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Applying Goal Setting Theory in practice: An action research exercise


Goal Setting Theory Performance Architect update 8/2010

In my previous updates I highlighted the importance of theory in performance management and introduced the goal setting theory as one of the most important informing the discipline. I also outlined the importance of understanding the complexities of setting targets.

At, we not only enjoy thinking and talking about performance management, but we also apply performance management concepts in our own work.

Today’s update illustrates how goal setting theory was used in practice by the team through an action research exercise.

Situation: At the beginning of November 2009, the database of performance measures on had 600 published KPI examples. The growth rate of the database was constant in November and December, however limited and not optimized..

Challenge: To make the website content more relevant to the diverse profile of visitors, we needed to accelerate the rate at which new KPI examples were published.

Methodology: apply the Look, Think and Act routine of Action Research (Stringer, 2007)

  • Look – we gathered relevant information and developed a rich picture of the various functional areas and industries part of the taxonomy.
  • Think – we analyzed the documentation process and clarified the issues to be addressed
  • Act – we established a plan, implemented it and evaluated results

Theory: use Goals Setting Theory principles (Locke & Latham, 1990)

Application of Goal Setting Theory principles:

  • Challenging but attainable. We established an overall target for the entire documentation team: Double the number of published KPIs in one month. From 1000 at the end of December 2009 to 2000 published KPI examples by the end of January 2010.
  • Specific rather than vague. We were aware that such a challenging target might lead to a decrease in the quality of the content. This risk was addressed by clarifying that the target had to be achieved while respecting the high quality standards characterizing the KPI examples documented on This was reinforced by the establishment of work package with clear quality and quantity specifications.
  • Involvement of team members in the process of setting their own targets. We decided to split this target by working days and established the daily target number of KPIs for the team. This was divided by team member, taking into account the proportion of working hours allocated to this task each day. These targets were discussed and some of the team members adjusted them upwards, based on the level of difficulty of their allocated work package.
  • Ensure targets are measurable in terms of being clearly understood by employees: quantity, quality, time and cost. A spreadsheet was established to clarify daily targets and keep track of the progress. Weekly meetings were used to discuss progress, share learnings and adjust work packages.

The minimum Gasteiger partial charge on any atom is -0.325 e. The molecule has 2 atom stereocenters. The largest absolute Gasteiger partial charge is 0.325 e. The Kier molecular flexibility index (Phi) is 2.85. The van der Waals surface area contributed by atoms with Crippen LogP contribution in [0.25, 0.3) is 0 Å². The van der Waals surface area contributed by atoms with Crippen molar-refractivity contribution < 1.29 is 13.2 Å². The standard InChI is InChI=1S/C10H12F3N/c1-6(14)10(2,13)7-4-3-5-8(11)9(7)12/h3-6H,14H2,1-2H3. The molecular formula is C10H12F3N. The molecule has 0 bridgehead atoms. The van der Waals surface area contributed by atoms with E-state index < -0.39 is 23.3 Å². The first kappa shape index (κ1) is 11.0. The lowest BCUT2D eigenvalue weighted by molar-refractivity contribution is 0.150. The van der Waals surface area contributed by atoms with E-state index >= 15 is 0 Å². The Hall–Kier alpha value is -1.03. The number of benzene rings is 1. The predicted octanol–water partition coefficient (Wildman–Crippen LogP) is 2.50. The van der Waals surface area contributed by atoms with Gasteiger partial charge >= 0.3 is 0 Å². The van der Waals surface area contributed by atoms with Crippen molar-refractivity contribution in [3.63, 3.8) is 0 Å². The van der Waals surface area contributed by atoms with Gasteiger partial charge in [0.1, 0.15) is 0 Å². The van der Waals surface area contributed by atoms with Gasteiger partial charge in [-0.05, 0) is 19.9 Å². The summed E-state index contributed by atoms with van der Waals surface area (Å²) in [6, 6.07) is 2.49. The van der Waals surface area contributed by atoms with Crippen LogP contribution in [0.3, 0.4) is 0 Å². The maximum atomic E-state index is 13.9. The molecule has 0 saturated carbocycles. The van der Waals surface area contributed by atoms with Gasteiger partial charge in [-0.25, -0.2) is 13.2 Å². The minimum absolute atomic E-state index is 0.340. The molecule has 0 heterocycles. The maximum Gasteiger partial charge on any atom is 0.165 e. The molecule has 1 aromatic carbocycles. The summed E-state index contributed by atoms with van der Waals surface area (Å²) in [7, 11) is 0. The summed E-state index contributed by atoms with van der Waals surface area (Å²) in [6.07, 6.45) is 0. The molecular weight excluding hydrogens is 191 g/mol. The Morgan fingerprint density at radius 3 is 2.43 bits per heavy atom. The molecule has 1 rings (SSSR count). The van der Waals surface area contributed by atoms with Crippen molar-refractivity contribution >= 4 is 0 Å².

• January 2010 – The target was met on the last day of the month: 1000 KPI examples were published in a 4 weeks period, as planned.
  • February 2010 – The target was met one week before the deadline, confirming that the previous month result was due to an improved process, easily replicated from one period to another.

Outcomes: Performance management is more than just ensuring outputs are delivered as planned. It is also about using such outputs to deliver outcomes that generate added value. Here is how the output of 2000 KPIs published as planned during the last two months is generating value for

  1. The traffic to increased considerably. In February 2010, established a new site record in terms of daily visitors.
  2. The traffic to the website remained constant even after stopping the advertising campaign we rolled out last year. After a brief decrease, the volume of visitors started to gain momentum. While other factors contributed to this, certainly the quality content published over the last two months, had its share in attracting new visitors. Thus the financial value generated by the added content can be estimated as the equivalent of a large share of our advertising budget for two months.
  3. The continuous improvement of the quality and quantity of the content consolidated the recognition has started to have the international performance management community as a global platform for performance management knowledge integration.
  4. Internally, the learning experience team members shared during this exercise contributed to the generation of new ideas and innovation, such as the launch of the Performance Management IQ test.
  5. The experience itself and the achievement of targets confirmed the talent, dedication and work ethic of the team. It gave a sense of pride and satisfaction of getting the job done. Having the opportunity to plan, deliver and excel is in itself a powerful motivator and enabler of self efficacy. It is a story worth telling others: “…In December 2009, while working with the team on growing the website, we were faced with this challenge…We were a great team…And we did exceptional things…”

After all, as Albert Einstein said: “The value of achievement lies in the achieving.”


  • No bonuses were paid for achieving the targets set as part of this exercise.
  • No paper was printed as part of the measure documentation process.

Stay smart! Enjoy!

Aurel Brudan Performance Architect,


  • Locke, E. A., & Latham, G. P. (1990). A theory of goal setting and task performance. Englewood Cliffs, NJ: Prentice Hall.
  • Stringer, E. T. (2007) “Action Research, 3rd Edition“, Thousand Oaks, CA, Sage Publications.
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